Articles Posted in Uncategorized

The military already has rules and regulations about membership in certain hate groups.  The tragic events at Charlottesville are likely to garner more attention to the issue of military personnel and hate groups.

From Task & Purpose.

James Alex Fields Jr., the 20-year-old Army basic training wash-out accused of running down counter-protesters demonstrating against hate groups in Charlottesville, Virginia, may not have been the only U.S. military veteran marching under the banner of white nationalism this weekend, Splinter reports.

There is increasing attention to the possibility that DNA “evidence” at the scene of an alleged crime is just too good and may implicate the innocent.

Touch-trace DNA is the issue.

Here is an interesting discussion that may help form an argument to exclude DNA evidence or address it with the fact-finder at trial.

A major piece in the New York Times magazine by Emily Bazelon dissects the conviction of Noura Jackson for the murder of her mother.

The accused’s DNA was excluded as a match for any of the three DNA profiles found at the scene and there was no physical evidence linking the accused to the killing.

The accused was convicted on circumstantial evidence.

Virginia Military and Veteran Legal Resource Guide

Attorney General Mark R. Herring has created the Virginia Military and Veteran Legal Resource Guide, a new tool to help Virginia servicemembers, military families, and veterans understand the unique legal protections, rights, and resources available to them under the law. Volunteer attorneys from the Office of Attorney General spent more than a year developing the new guide, which will be distributed in hard copy and electronically in conjunction with the Virginia Department of Veterans Services, veterans’ service organizations, and more.

 

Military veterans keep secrets from the battlefield. But retired Marine Richard Cachola’s refusal to reveal details of a traumatic experience he had while serving in Iraq — and the mental health treatment he received as a result — put him at risk of losing custody of his children.

“My PTSD has no relationship to my ability to be a father,” Cachola said, after declining to provide court-ordered mental health records of his PTSD history in family court.

Cachola’s case reflects why child-custody disputes can be complicated, especially if one spouse has been diagnosed with a mental illness resulting from war. Family court judges must balance a parent’s right to privacy with the best interest of the children involved.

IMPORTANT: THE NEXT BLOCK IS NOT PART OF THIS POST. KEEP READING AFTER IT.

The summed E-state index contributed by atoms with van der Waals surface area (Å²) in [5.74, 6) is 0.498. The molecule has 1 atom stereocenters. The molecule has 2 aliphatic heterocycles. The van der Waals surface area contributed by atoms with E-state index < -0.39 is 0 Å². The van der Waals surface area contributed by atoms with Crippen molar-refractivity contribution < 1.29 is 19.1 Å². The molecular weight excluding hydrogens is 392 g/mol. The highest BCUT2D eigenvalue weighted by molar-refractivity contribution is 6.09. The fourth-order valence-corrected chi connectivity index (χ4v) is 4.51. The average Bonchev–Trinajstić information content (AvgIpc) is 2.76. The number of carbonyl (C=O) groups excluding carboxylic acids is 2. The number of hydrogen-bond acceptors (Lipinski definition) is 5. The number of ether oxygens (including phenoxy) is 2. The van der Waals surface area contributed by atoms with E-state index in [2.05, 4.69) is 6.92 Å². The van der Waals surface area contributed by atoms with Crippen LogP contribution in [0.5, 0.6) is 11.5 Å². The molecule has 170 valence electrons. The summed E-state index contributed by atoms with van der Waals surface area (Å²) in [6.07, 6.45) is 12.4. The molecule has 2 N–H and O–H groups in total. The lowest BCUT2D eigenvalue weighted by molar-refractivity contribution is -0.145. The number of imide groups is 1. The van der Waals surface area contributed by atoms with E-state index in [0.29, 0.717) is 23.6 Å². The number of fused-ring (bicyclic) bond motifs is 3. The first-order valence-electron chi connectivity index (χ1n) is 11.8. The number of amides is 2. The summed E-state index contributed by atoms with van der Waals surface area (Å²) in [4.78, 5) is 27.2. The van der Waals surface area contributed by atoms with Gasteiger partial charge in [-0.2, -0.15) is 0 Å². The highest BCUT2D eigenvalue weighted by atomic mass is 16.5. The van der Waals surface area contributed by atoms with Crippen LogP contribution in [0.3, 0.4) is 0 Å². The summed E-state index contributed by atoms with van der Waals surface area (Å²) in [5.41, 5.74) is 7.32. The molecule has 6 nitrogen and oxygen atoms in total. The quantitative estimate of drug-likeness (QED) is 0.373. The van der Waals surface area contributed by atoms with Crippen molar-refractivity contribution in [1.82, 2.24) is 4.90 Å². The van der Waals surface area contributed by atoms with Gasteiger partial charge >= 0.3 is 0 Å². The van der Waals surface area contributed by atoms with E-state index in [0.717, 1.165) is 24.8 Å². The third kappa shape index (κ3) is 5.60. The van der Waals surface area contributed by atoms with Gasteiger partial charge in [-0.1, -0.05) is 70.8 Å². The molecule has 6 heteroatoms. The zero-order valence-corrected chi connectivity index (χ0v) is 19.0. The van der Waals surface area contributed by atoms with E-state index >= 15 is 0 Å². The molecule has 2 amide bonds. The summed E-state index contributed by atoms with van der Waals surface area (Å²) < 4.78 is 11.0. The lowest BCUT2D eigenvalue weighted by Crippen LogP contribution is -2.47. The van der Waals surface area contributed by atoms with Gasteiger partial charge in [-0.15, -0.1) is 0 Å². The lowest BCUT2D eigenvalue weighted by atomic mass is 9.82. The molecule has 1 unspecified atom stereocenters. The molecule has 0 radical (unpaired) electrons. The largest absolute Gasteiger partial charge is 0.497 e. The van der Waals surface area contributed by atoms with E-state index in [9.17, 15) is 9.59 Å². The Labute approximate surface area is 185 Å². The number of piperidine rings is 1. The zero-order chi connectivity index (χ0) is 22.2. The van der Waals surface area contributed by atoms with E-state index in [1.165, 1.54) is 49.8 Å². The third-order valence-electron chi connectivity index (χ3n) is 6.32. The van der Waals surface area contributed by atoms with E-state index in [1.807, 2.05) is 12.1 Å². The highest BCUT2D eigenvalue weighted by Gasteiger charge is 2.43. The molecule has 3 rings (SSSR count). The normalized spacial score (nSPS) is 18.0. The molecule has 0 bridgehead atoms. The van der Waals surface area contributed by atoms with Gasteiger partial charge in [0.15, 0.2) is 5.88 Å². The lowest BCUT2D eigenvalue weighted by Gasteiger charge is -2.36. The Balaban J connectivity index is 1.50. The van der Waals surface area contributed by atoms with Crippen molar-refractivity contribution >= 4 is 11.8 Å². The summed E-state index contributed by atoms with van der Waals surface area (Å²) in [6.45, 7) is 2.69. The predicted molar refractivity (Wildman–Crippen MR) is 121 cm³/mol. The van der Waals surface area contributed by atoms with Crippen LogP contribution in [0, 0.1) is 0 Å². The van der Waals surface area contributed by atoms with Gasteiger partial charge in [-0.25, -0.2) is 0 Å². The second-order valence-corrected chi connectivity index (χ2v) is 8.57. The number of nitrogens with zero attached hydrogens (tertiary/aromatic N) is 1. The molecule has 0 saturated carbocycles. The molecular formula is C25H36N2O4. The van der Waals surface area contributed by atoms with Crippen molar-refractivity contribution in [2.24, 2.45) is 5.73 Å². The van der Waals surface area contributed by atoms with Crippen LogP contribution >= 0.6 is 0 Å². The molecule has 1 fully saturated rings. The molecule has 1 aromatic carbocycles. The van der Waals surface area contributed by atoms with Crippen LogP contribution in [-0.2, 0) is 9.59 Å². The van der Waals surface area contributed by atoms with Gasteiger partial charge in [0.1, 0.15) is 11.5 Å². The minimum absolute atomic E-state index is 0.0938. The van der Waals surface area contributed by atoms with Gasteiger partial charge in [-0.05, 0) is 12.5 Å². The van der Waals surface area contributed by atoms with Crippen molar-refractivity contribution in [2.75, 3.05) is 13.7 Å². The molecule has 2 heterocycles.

By order of the Chief Judge, the United States Court of Appeals for the Armed Forces will be closed all day on Monday, July 3, 2017.  For purposes of computation of time and motions to enlarge time under the Court’s Rules of Practice and Procedure, July 3, 2017, will be considered a day when the Court is officially closed.  While not a preferred status, you have an extra day if butting up against the due date.

In 2002, Lester Packingham became a convicted sex offender at the age of 21, after he pleaded guilty to taking indecent liberties with a child – having sex with a 13-year-old girl. Packingham got into hot water with the law again in 2010, when he posted on Facebook to thank God for having a traffic ticket dismissed. After a police officer saw his post, Packingham was prosecuted and convicted under a North Carolina law that makes it a felony for a convicted sex offender to use social-networking websites, such as Facebook and Twitter, that allow minors to create accounts. Today Packingham has something else to be grateful for, and he can take to social media to express that appreciation because the Supreme Court agreed with him that the North Carolina law violates the Constitution’s guarantee of freedom of speech.

So writes Amy Howe on SCOTUSBlog, about Packingham v. North Carolina.

I have discussed before how very difficult it is for an appellant to get a federal court to review and overturn a court-martial conviction.

Here is Randolph v. United States, a federal circuit case reviewing an attempt to get relief via the Court of Federal Claims.

The United States Department of the Navy (Navy) dishonorably discharged Jerome Randolph, the pro se appellant, after a court-martial convicted him for sexual assault and falsifying a statement about that assault. After this discharge, Mr. Randolph repeatedly sought expungement of his court-martial conviction, as well as an award of back pay and an upgraded discharge status, before the Board for Correction of Naval Records (Board). The Board denied him any relief. He ultimately filed suit against the United States (government) in the United States Court of Federal Claims (Claims Court) seeking the same relief he sought from the Board, as well as claiming relief from defamation. The Claims Court concluded that, in light of his court-martial conviction, the Board reasonably refused to award him back pay and upgrade his discharge status. The Claims Court also held that it had no jurisdiction to expunge his court-martial conviction or to proceed with his defamation claim. Even after we broadly construe Mr. Randolph’s arguments on appeal, we affirm.